Establishing Negligence in a Florida Injury Case
When you have been injured in Florida, you may wonder if you can receive compensation from the party that caused the accident. That is what negligence cases are all about – whether you are hurt in a car accident, struck by a vehicle while walking across a street, or riding your motorcycle when a car turned in front of you.
The plaintiff (you, the injured person) files the lawsuit against the defendant (a party we believe is responsible for the accident). You have the burden of proving that it is more likely than not that the defendant caused the accident and should pay you damages.
Damages cover the harm you endured and will endure due to the accident. Damages are measured in dollars and can be expenses you incurred, pain, suffering, permanent physical limitations, or scarring.
What Role Does Insurance Play?
Nearly all the defendants involved in our cases have insurance policies. They cover the insured if they are found liable (they need to pay) because their negligence caused an accident that harmed someone in some way.
The insurance company pays for a settlement or verdict up to the policy limit as long as the defendant’s actions aren’t excluded from coverage. (For instance, the defendant acted intentionally or injured you while committing a crime). The company also pays the attorney representing the insured.
How Do I Prove Negligence?
You must prove all the elements of negligence to win your case:
- Duty: There was a legal duty owed by the defendant to the plaintiff. The defendant owed you a duty of care because of the relationship between the two of you. Perhaps you both shared the roadway, they own a store where you were shopping, or they piloted a boat you were in. A duty requires the defendant to do or not do something based on the circumstances.
- Breach of Duty: The defendant failed this obligation or breached this duty of care by not acting reasonably, given the situation. The defendant was distracted while driving and failed to stop at a red light, the storeowner allowed a dangerous condition to exist in the public area of the store, or the boatowner was intoxicated and lost control, so the boat struck a pier.
- Causation: The defendant’s actions or failure to act was the factual and proximate (or legal) cause of the accident and your injuries. Causation may or may not be easy to prove. The more outrageous the defendant’s mistake, the simpler the case. If several parties are involved, they may blame each other (and you), possibly confusing the jury.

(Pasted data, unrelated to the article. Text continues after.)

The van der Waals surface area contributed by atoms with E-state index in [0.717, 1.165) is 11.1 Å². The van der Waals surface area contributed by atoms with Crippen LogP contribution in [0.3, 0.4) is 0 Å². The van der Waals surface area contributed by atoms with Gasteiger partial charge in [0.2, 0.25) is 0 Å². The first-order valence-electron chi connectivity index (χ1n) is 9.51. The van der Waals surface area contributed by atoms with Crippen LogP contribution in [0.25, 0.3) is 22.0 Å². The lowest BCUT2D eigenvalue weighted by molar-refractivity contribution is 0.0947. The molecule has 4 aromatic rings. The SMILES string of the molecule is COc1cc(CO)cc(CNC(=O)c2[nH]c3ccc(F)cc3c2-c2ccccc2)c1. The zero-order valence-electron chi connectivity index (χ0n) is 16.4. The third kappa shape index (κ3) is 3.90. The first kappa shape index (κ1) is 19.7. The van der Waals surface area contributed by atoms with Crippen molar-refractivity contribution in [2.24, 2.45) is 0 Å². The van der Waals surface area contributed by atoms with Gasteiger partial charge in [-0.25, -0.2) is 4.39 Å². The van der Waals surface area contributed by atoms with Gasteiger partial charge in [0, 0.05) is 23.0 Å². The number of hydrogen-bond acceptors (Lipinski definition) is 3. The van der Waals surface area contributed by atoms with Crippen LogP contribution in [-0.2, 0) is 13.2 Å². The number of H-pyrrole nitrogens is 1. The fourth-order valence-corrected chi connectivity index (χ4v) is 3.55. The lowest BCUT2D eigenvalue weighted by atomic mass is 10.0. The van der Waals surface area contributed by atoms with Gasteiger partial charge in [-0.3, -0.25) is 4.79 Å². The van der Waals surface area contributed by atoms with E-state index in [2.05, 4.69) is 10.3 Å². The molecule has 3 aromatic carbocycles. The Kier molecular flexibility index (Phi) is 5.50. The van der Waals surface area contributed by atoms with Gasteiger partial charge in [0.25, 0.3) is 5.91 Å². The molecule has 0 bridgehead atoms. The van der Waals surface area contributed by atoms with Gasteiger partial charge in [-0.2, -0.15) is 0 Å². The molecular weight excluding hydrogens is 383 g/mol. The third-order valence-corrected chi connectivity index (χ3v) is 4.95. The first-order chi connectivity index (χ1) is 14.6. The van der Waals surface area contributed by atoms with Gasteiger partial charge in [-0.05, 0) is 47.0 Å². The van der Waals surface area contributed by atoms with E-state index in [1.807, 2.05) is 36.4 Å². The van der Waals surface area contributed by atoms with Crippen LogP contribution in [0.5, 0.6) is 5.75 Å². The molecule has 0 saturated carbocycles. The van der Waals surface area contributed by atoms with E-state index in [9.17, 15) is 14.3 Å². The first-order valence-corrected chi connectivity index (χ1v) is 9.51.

- Damages: You must provide evidence establishing your damages, which covers the harm you suffered since the accident and what is reasonably expected to continue into the future.
Very few personal injury cases go to trial. They settle through an insurance company payment to the plaintiff. The stronger the evidence supporting the elements of your case, the greater the chance you’ll get a fair settlement earlier in the process.
Do I Have a Case If I’m Partially to Blame for the Accident?
Florida is a “pure comparative negligence” jurisdiction. That means that after all the evidence is considered and it is found that you are partially to blame for the accident, your share is deducted from your recovery. If you are 25% responsible for the accident, your $100,000 damages award would be cut by a quarter, so you’d end up with $75,000. A recent change in the law will prevent a Plaintiff from getting compensation in a case where they are more than 50% at fault for their own harm or loss.
Injured in an Accident? Jeff Davis Can Help
Jeffrey R. Davis, P.A., is a personal injury law firm in Miami dedicated to fighting for justice for our clients. Jeffrey R. Davis has helped clients in thousands of legal cases obtain the compensation they deserve. Call us at (305) 577-3777 or fill out our online contact form to schedule your free consultation so we can discuss what happened, how Florida law may apply, and your best options for moving forward.
Leave a ReplyWant to join the discussion?
Feel free to contribute!